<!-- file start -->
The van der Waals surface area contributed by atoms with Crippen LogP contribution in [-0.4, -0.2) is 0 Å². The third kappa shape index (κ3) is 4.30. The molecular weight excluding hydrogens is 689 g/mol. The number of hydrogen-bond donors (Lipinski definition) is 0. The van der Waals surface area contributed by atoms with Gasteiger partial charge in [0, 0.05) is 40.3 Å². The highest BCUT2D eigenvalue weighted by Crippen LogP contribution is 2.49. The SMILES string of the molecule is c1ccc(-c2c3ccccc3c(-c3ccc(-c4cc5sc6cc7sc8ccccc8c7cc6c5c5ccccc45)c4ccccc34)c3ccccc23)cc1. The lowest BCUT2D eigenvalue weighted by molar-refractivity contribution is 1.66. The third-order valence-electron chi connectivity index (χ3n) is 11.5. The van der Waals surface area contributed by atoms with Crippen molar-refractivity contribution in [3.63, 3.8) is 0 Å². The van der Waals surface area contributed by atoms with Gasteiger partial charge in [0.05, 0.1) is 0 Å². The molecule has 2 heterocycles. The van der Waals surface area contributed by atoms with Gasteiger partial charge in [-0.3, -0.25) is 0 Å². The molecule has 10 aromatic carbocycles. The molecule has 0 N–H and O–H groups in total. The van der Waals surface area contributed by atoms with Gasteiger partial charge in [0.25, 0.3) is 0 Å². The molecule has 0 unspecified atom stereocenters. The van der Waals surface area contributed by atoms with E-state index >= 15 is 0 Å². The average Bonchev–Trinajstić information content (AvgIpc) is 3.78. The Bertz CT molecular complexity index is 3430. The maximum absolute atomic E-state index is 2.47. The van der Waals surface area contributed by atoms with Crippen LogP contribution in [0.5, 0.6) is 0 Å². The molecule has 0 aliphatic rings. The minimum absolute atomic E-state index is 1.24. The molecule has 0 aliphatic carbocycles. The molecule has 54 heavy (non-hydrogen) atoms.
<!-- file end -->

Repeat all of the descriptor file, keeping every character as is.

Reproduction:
The van der Waals surface area contributed by atoms with Crippen LogP contribution in [-0.4, -0.2) is 0 Å². The third kappa shape index (κ3) is 4.30. The molecular weight excluding hydrogens is 689 g/mol. The number of hydrogen-bond donors (Lipinski definition) is 0. The van der Waals surface area contributed by atoms with Gasteiger partial charge in [0, 0.05) is 40.3 Å². The highest BCUT2D eigenvalue weighted by Crippen LogP contribution is 2.49. The SMILES string of the molecule is c1ccc(-c2c3ccccc3c(-c3ccc(-c4cc5sc6cc7sc8ccccc8c7cc6c5c5ccccc45)c4ccccc34)c3ccccc23)cc1. The lowest BCUT2D eigenvalue weighted by molar-refractivity contribution is 1.66. The third-order valence-electron chi connectivity index (χ3n) is 11.5. The van der Waals surface area contributed by atoms with Crippen molar-refractivity contribution in [3.63, 3.8) is 0 Å². The van der Waals surface area contributed by atoms with Gasteiger partial charge in [0.05, 0.1) is 0 Å². The molecule has 2 heterocycles. The van der Waals surface area contributed by atoms with Gasteiger partial charge in [-0.3, -0.25) is 0 Å². The molecule has 10 aromatic carbocycles. The molecule has 0 N–H and O–H groups in total. The van der Waals surface area contributed by atoms with Gasteiger partial charge in [0.25, 0.3) is 0 Å². The molecule has 0 unspecified atom stereocenters. The van der Waals surface area contributed by atoms with E-state index >= 15 is 0 Å². The average Bonchev–Trinajstić information content (AvgIpc) is 3.78. The Bertz CT molecular complexity index is 3430. The maximum absolute atomic E-state index is 2.47. The van der Waals surface area contributed by atoms with Crippen LogP contribution in [0.5, 0.6) is 0 Å². The molecule has 0 aliphatic rings. The minimum absolute atomic E-state index is 1.24. The molecule has 0 aliphatic carbocycles. The molecule has 54 heavy (non-hydrogen) atoms.